TwoScholars Presents: Performing Water Interfaces with Elements of Colonial Encounters

In collaboration with Rumen Rachev. Presented at Play/Perform/Participate International Society for Intermediality Studies Conference in Utrecht, April 2015.

In this lecture performance we study water as an interface whereby colonial encounters are activated and shaped. Interface, in its simplest definition, is what lies in between parts or systems, and can simultaneously be a filter, a control device, and a tool that structures social interactions in public space. Through discussions on colonial water management practices, we approach water as a prototypical interface that structures hierarchies and designates boundaries between the coloniser and the savage. Through this intervention, we take on a postcolonial/ decolonial angle on interfaces and interfacing technologies. These include looking at water as providing the surface for (slave and trade) ships to sale,  as a discipling tool for cultural dominance over the so called ‘natives’, and as a dividing line between colonisers/colonised.

This understanding of water is predicated upon a media archaeological perspective to dig deep into the everyday life structure of technologically mediated life. In its material manifestation, water also plays an important role in technology: from the usage of water to cool down data centers, to harvesting the power of water to produce electricity, to water introduced as a material metaphor where technology becomes more ‘fluid’. By aligning different perspectives of water as material and metaphorical, we map out how water performs and participates as an interface.


Alex Martinis Roe: Their desire rang through the halls and into the tower (2014)

Supported by CASCO and co-presented by If I can’t dance I don’t want to be part of your revolution.

Their desire rang through the halls and into the tower (2014) is a spoken performance devised by artist Alex Martinis Roe. The performance intertwines the histories of Anna Maria van Schurman, the first female university student in Europe, who attended Utrecht University in the seventeenth century, and the development of the Women’s and then Gender Studies research school at that same university. Based on oral histories and textual research by Martinis Roe, members of the Graduate Gender Programme of Utrecht University collectively edited the script and  performed a group political diagram composed of layered and partial accounts of this trans-historical community.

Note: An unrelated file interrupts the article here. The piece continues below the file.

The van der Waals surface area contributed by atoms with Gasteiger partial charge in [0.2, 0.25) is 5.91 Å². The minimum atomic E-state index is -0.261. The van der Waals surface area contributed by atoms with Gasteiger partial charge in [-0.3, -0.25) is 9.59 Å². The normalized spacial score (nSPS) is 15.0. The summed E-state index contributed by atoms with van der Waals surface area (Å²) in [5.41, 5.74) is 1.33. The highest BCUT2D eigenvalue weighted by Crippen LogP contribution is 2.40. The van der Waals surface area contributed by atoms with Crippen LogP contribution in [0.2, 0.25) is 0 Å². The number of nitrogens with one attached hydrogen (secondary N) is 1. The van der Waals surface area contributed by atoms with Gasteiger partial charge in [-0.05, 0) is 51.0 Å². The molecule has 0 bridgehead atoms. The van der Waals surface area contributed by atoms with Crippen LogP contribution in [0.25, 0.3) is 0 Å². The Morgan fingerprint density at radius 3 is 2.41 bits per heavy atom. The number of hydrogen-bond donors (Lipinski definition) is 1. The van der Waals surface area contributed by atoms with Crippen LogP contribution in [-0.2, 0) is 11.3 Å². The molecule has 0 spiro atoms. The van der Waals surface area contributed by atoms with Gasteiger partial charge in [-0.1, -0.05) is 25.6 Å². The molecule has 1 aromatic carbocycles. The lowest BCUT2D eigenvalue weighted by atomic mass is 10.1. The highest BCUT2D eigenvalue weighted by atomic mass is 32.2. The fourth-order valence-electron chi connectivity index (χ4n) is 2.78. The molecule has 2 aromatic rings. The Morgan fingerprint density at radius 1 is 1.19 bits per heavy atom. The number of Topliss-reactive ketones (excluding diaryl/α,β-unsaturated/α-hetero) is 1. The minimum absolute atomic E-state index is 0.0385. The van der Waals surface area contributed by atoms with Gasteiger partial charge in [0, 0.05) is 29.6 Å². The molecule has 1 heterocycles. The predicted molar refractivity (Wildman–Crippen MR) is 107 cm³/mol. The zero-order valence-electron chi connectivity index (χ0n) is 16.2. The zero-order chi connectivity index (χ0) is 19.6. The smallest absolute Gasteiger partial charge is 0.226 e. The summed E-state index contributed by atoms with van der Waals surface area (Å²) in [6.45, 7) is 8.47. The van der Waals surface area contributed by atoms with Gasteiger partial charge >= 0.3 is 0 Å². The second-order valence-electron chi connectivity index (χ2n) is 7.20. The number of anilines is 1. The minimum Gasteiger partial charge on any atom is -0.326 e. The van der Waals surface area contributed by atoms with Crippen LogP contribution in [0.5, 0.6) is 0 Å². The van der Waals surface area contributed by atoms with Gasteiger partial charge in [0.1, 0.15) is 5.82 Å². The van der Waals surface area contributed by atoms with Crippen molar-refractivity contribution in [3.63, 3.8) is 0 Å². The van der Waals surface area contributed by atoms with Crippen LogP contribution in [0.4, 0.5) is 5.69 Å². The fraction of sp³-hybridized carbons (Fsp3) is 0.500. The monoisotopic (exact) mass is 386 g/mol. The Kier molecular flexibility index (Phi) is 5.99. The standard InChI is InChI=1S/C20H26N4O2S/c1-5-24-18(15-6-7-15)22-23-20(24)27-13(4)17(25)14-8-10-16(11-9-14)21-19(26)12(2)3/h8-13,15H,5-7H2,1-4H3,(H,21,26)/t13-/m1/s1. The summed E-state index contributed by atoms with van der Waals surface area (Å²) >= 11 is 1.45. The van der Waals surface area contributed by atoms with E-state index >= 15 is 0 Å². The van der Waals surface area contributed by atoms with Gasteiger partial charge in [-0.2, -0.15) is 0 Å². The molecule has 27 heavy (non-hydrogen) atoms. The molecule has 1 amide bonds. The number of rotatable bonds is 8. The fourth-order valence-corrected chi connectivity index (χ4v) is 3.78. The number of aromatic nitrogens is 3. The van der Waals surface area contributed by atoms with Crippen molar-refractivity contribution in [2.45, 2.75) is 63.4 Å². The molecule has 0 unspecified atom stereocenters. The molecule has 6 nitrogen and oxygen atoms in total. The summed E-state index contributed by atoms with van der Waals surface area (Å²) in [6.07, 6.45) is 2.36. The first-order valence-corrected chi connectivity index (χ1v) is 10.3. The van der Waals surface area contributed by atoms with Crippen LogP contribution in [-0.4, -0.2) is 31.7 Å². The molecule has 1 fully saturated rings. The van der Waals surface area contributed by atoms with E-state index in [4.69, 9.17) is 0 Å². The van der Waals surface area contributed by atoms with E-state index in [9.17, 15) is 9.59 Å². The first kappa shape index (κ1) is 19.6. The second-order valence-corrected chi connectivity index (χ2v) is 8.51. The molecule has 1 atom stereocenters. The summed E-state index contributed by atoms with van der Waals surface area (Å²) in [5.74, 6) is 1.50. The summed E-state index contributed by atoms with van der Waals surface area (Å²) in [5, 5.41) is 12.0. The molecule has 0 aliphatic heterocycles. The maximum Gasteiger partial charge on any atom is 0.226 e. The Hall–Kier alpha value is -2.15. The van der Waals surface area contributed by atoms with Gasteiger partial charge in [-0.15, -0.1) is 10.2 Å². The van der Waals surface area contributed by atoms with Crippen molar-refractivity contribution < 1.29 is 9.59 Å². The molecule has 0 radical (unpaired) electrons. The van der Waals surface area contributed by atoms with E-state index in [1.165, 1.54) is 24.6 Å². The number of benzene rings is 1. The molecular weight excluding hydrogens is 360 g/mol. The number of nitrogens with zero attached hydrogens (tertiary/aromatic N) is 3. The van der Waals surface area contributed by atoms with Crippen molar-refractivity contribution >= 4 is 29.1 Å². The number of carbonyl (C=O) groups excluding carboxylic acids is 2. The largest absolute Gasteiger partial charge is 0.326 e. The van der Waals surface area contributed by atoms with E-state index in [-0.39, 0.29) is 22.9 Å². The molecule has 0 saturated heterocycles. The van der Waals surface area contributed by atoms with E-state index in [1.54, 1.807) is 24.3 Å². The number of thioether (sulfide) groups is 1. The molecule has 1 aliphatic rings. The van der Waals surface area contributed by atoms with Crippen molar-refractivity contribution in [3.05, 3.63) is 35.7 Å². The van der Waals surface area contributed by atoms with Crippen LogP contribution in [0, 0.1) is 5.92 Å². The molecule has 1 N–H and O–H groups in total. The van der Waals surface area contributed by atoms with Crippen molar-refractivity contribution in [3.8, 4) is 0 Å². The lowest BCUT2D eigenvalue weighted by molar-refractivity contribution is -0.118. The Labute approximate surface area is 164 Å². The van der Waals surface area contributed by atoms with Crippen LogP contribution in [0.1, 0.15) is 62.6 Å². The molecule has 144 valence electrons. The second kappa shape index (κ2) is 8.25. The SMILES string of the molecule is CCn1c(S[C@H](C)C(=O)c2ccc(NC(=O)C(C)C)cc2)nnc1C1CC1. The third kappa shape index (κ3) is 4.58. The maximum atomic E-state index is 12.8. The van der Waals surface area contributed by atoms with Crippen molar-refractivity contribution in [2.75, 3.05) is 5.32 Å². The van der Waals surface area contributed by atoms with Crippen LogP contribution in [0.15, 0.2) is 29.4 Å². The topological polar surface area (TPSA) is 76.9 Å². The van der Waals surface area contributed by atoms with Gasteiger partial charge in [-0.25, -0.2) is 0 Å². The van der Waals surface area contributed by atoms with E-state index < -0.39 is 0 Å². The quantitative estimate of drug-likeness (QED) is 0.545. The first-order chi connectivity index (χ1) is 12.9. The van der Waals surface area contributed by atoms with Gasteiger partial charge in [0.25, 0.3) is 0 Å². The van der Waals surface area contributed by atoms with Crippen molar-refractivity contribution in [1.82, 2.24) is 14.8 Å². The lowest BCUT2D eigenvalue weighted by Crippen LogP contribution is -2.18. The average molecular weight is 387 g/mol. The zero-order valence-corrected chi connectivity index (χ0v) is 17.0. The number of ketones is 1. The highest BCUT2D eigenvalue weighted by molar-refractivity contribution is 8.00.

Bad Reputation

poster_counterpoint “For a long time I have hesitated to write a book on woman. The subject is irritating, especially to women; and it is not new. Enough ink has been spilled in the quarreling over feminism, now practically over, and perhaps we should say no more about it. It is still talked about, however, for the voluminous nonsense uttered during the last century seems to have done little to illuminate the problem. After all, is there a problem? And if so, what is it?”

The Second Sex, Simone de Beauvoir (1976)


Devised physical theatre performance with collaborators Rosalia Chieppa, Meike Deveney, Alex Doble, and Michelle Dunlop. Presented in December 2013 at Lumley Theatre, University of Kent, Canterbury, England. What place does feminism have in the world today? Bad Reputation is an exploration of the movement, why people are so quick to dismiss it, and why they perhaps shouldn’t be. A social, political, and cultural revolution that has taken place over more than a century, feminism has experienced its ups and downs, with generations of women and men relating to it in different ways. Is feminism still a mobilising force that shapes our futures? We look into history to reflect upon our ties with it.

Thirst

Thirst, a collaboration between director/choreographer Kate March, and artists Patricia Chiu, Muriel Hoffman, Giselle Liu, Jade Yung, and myself. 7 performances in February 2012, at Experimenta Gallery, Hong Kong. For details, please refer to the following article I wrote and published in dancejournal/hk as a critical reflection and archiving of the performance.